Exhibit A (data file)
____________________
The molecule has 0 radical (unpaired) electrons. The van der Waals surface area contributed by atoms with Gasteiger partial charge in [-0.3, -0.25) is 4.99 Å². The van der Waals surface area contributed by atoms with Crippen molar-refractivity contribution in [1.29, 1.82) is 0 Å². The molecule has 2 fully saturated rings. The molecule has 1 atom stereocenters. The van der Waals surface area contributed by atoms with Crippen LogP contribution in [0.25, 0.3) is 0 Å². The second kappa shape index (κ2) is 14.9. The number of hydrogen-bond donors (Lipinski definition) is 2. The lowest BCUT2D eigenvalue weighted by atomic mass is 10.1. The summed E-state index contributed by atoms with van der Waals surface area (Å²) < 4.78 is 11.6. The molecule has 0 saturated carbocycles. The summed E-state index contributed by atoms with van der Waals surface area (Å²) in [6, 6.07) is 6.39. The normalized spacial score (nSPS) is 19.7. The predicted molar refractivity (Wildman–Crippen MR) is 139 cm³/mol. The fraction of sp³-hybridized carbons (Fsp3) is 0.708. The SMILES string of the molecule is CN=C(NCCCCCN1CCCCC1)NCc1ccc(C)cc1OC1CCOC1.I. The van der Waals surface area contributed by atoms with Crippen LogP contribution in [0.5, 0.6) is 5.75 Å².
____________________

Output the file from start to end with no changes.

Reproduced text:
The molecule has 0 radical (unpaired) electrons. The van der Waals surface area contributed by atoms with Gasteiger partial charge in [-0.3, -0.25) is 4.99 Å². The van der Waals surface area contributed by atoms with Crippen molar-refractivity contribution in [1.29, 1.82) is 0 Å². The molecule has 2 fully saturated rings. The molecule has 1 atom stereocenters. The van der Waals surface area contributed by atoms with Crippen LogP contribution in [0.25, 0.3) is 0 Å². The second kappa shape index (κ2) is 14.9. The number of hydrogen-bond donors (Lipinski definition) is 2. The lowest BCUT2D eigenvalue weighted by atomic mass is 10.1. The summed E-state index contributed by atoms with van der Waals surface area (Å²) < 4.78 is 11.6. The molecule has 0 saturated carbocycles. The summed E-state index contributed by atoms with van der Waals surface area (Å²) in [6, 6.07) is 6.39. The normalized spacial score (nSPS) is 19.7. The predicted molar refractivity (Wildman–Crippen MR) is 139 cm³/mol. The fraction of sp³-hybridized carbons (Fsp3) is 0.708. The SMILES string of the molecule is CN=C(NCCCCCN1CCCCC1)NCc1ccc(C)cc1OC1CCOC1.I. The van der Waals surface area contributed by atoms with Crippen LogP contribution in [0.5, 0.6) is 5.75 Å².